For example, the PCL-R commonly used by forensic psychologists is less consistent with classic theories of psychopathy than “pseudo-psychopathy”—i.e., antisocial features and mental health problems that can lie downstream from trauma.


This study is forthcoming in Assessment and available here. The citation is Kennealy, P. J., Skeem, J. L., & Lilienfeld, S. O. (In Press) Clarifying Conceptions Underlying Adult Psychopathy Measures: A Construct Validity Metric Approach. Assessments



Although the Psychopathy Checklist-Revised (PCL-R) and Psychopathic Personality Inventory (PPI) ostensibly measure the same construct, they seem to emphasize different conceptions of psychopathy. This study was designed to clarify these differences by testing how well the PCL-R and PPI map alternative conceptions of psychopathy. Construct validity metrics were used to compare patterns of associations between psychopathy measures and 14 theory-relevant criterion variables that were observed in a sample of 1,281 offenders—with patterns of associations that were predicted based on alternative psychopathy conceptions. PCL-R total scores were most consistent with Karpman’s affective dysfunction-centered secondary conception, and PPI total scores were most consistent with the McCords’ lovelessness-based conception. Although similarities emerged at the factor level, the PPI demonstrated higher levels of consistency between theory-based predictions and observed relations than did the PCL-R. These results provide direction for refining measures in future research and interpreting PCL-R and PPI scores in current practice.

Keywords: psychopathy, Psychopathy Checklist-Revised, Psychopathic Personality Inventory, construct validity

Leah Jacobs and Jennifer L. Skeem's study on this topic is forthcoming in American Journal of Community Psychology and available here.

Pre-print available behind paywall here.



Justice-involved people vary substantially in their risk of reoffending. To date, recidivism prediction and prevention efforts have largely focused on individual-level factors like antisocial traits. Although a growing body of research has examined the role of residential contexts in predicting reoffending, results have been equivocal. One reason for mixed results may be that an individual’s susceptibility to contextual influence depends upon his or her accumulated risk of reoffending. Based on a sample of 2,218 people on probation in San Francisco, California, this study draws on observational and secondary data to test the hypothesis that individual risk moderates the effect of neighborhood factors on recidivism. Results from survival analyses indicate that individual risk interacts with neighborhood concentrated disadvantage and disorder—these factors increase recidivism among people relatively low in individual risk, but not those at higher risk. This is consistent with the disadvantage saturation perspective, raising the possibility that some people classified as low risk might not recidivate but for placement in disadvantaged and disorderly neighborhoods. Ultimately, residential contexts “matter” for lower risk people and may be useful to consider in efforts to prevent recidivism.



Keywords: risk assessment, recidivism, disadvantage saturation, neighborhood effects, disadvantage, disorder

Jennifer L. Skeem and Devon L. L. Polaschek publication "High risk, not hopeless: correctional intervention for people at risk for violence" ,discussing effective ways to identify and reduce risk of reoffending for people at high risk of recidivism, is highlighted in a new Marquette Law Review special symposium issue on preventing violent reoffending,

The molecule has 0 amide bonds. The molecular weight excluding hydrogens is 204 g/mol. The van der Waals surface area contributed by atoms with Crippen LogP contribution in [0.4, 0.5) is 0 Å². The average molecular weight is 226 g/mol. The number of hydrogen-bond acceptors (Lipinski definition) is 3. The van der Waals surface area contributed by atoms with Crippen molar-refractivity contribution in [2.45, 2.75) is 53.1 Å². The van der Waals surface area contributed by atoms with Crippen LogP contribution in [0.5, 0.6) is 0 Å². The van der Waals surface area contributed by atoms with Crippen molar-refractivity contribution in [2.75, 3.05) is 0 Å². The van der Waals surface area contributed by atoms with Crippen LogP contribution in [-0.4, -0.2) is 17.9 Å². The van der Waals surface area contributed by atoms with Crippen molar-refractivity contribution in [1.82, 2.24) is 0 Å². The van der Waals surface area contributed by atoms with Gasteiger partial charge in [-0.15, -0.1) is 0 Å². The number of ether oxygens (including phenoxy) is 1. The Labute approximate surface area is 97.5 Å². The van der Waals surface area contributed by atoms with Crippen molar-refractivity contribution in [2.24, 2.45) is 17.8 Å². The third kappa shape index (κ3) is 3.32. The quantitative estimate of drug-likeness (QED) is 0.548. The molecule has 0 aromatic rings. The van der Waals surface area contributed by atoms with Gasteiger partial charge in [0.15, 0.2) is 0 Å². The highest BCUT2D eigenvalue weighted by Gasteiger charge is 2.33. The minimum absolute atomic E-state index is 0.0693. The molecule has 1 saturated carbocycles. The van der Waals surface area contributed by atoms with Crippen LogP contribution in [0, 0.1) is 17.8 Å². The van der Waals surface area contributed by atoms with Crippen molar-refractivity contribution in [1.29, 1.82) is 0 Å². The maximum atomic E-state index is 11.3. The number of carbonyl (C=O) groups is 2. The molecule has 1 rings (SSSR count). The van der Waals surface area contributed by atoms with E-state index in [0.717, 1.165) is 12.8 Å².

As part of Perspectives, the Journal of the America Probation and Parole Association, Jennifer Eno Louden, Rebekah Adair and Jennifer L. Skeem discuss myths regarding people with mental illness and provide guidelines for best practices in a community correctional context in "Moving Past the Myths: Research- Informed Practices for Supervising Clients with Serious Mental Illness".  

Congratulations to our amazing Sonoma research assistant Kathryn Schmidt for her acceptance into the Masters in Clinical Research program at UCSD for Summer of 2020. While we will miss her greatly, we can’t wait to see all the great things she will accomplish in the future and we wish her the best of luck!

As part of Christopher Slobogin’s Special Issue on Implementation of Post-Conviction Risk Assessment, Jennifer Skeem and Christopher Lowenkamp analyze how alternative ways for "debiasing" risk assessment algorithms affect various tradeoffs in their article "Using Algorithms to Address Trade-Offs Inherent in Predicting Recidivism"

Zhiyuan “Jerry” Lin, Jongbin Jung, Sharad Goel and Jennifer Skeem discuss their findings in attempting to replicate and extend the 2018 Dartmouth study in the Washington Post article "In the U.S. criminal justice system, algorithms help officials make better decisions, our research finds". 

Listen to Jennifer Skeem discuss how artificial intelligence aids in risk assessments in a recent interview with Robyn Williams from The Science Show.

In their article "Lost in Translation: 'Risks' 'Needs,' and 'Evidence' in Implementing the First Step Act" Jennifer Skeem and John Monahan anaylze two problematic issues in the manner in which the First Step Act, a federal prison reform bill, is being implemented. 

Professor Skeem’s newest paper — “The limits of human predictions of recidivism” — was published Feb. 14, 2020, in Science Advances. With her Stanford-based coauthors, Skeem presented the research on Feb. 13 in a news briefing at the annual meeting of the American Association for the Advancement of Science (AAAS) in Seattle, Wash.  For details, see the Berkeley News article "Algorithms are better than people in predicting recidivism, study says."